# $\kappa\cdot\kappa= \kappa,$ for infinite cardinals

I am trying to understand the proof that uses a maximal-lexicographic ordering.

For an infinite ordinal $\kappa,$ the canonical well-ordering of $\kappa \times \kappa,$ denoted by $<_{cw}$ is defined as follows: $(\alpha_1, \beta_1)<_{cw} < (\alpha_2, \beta_2)$ iff either one of the following holds.

$(1): \max\{\alpha_1,\beta_1\} < \max\{\alpha_2,\beta_2\}$

$(2): \max\{\alpha_1,\beta_1\} =\max\{\alpha_2,\beta_2\}$ and $\alpha_1<\alpha_2$

$(3): \max\{\alpha_1,\beta_1\} =\max\{\alpha_2,\beta_2\}$ and $\alpha_1 = \alpha_2$ and $\beta_1 < \beta_2.$

How would I prove that this ordering is well ordered?

EDIT: I'm not looking for a proof of $\kappa\cdot\kappa= \kappa,$ for infinite cardinals, I'm looking for a proof that the ordering as it's defined is well ordered on $\kappa\times\kappa$.

• I think I wrote a proof for this at least twice if not three times before. Here on this very site. Aug 28 '14 at 9:12
• (Here is one duplicate. I am certain there are others too. Here is one of them.) Aug 28 '14 at 9:14
• Thanks, but I can't see an explanation why the ordering is well ordered. I understand the whole proof besides that. Aug 28 '14 at 9:18
• Oh, I see. Yes, that is something that is overlooked in the previous questions on this problem. Aug 28 '14 at 9:47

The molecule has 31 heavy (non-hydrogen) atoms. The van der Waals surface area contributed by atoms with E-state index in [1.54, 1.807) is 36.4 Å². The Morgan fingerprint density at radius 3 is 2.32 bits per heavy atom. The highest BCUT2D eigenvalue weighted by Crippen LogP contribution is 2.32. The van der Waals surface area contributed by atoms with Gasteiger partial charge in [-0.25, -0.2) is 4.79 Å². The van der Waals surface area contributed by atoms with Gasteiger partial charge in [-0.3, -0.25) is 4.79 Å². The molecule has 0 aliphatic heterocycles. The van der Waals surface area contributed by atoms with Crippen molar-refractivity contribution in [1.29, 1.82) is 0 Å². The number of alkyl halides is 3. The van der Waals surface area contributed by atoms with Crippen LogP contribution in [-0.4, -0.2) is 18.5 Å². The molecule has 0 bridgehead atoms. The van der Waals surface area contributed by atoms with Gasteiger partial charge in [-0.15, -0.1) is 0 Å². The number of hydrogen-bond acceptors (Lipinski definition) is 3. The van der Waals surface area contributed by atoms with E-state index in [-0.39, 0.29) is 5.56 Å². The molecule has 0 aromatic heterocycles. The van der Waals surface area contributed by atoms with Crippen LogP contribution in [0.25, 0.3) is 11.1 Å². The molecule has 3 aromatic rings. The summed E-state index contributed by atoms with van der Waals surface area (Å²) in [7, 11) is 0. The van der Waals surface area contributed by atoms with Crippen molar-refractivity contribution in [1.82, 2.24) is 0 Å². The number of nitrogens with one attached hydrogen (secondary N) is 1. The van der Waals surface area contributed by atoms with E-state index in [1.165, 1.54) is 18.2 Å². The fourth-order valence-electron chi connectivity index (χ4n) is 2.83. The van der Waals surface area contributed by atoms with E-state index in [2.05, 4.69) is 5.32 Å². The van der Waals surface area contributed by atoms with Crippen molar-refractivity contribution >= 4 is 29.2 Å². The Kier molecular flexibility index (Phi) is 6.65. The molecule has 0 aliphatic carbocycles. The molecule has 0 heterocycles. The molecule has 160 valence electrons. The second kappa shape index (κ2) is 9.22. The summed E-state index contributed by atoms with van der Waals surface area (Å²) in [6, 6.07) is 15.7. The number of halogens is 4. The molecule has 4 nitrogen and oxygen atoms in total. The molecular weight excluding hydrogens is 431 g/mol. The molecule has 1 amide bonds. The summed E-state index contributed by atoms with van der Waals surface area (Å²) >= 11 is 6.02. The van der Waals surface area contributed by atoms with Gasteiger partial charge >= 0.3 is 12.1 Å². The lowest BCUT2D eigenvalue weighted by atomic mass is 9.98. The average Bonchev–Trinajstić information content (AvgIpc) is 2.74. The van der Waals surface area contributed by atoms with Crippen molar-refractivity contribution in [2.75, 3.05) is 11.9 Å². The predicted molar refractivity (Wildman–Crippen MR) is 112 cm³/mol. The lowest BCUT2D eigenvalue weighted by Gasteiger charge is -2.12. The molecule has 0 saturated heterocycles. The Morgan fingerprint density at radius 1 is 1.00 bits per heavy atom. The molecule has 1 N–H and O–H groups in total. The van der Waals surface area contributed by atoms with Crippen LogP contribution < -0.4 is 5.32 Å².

If you have a non-empty subset $A$ of $\kappa\times\kappa$, consider the set of ordinals $A_1=\{\max\{\alpha,\beta\}\mid(\alpha,\beta)\in A\}$. $A_1$ has a minimal element $\gamma_1$. Let $A_2$ be $\{\alpha\mid(\alpha,\beta)\in A\land\max\{\alpha,\beta\}=\gamma_1\}$ and let $\gamma_2$ bet the minimum of this set of ordinals. Now set $A_3=\{\beta\mid(\gamma_2,\beta)\in A\land \max\{\gamma_2,\beta\}=\gamma_1\}$ and let $\gamma_3$ be its minimum. Then $(\gamma_2,\gamma_3)$ is the minimum of $A$ w.r.t. to the canonical w.o.

Checking that something is a well-order is really just a tedious exercise in verifying definitions. But let's do that. Recall that a well-ordering has the following three properties:

1. Irreflexive and transitive.
2. Linear.
3. Every non-empty set has a least element.

Let's prove these hold.

1. Irreflexive is easy, since none of the three conditions hold when $$\alpha_1=\alpha_2$$ and $$\beta_1=\beta_2$$.

Transitivity is not hard either. Suppose $$(\alpha_1,\beta_1)<_{cw}(\alpha_2,\beta_2)<_{cw}(\alpha_3,\beta_3)$$, now there are plenty of the cases to check.

• If $$\max\{\alpha_1,\beta_1\}=\max\{\alpha_2,\beta_2\}<\max\{\alpha_3,\beta_3\}$$, then we are done. Similarly if the first equality is inequality.

• Otherwise the maximum of all three pairs is equal. We check against $$\alpha_1,\alpha_2$$ and $$\alpha_3$$. If $$\alpha_1<\alpha_3$$ we are done.

• Otherwise it has to be that $$\beta_1<\beta_2<\beta_3$$ (or else at least two of these pairs are equal, in which case the assumption that they satisfy $$<_{cw}$$ between them is false).

2. The fact this is linear is also pretty easy. I'll leave it to you to verify.

3. Finally, to see that every non-empty set has a least element, suppose $$A\subseteq\kappa\times\kappa$$ is non-empty. Consider $$A_0=\{\max\{\alpha,\beta\}\mid (\alpha,\beta)\in A\}$$, this is a non-empty set of ordinals so it has a least element, $$\eta$$. Now consider $$B=\{(\alpha,\beta)\in A\mid\max\{\alpha,\beta\}=\eta\}$$, this is a non-empty subset of $$A$$. Note that by the assumption on $$B$$, $$(B,<_{cw})$$ and $$(B,<_{Lex})$$ have the same order.

Since the lexicographic product of two well-ordered set is a well-order, $$B$$ has a least element, $$(\alpha,\beta)$$. And this has to be a least element of $$A$$ in $$<_{cw}$$ as well.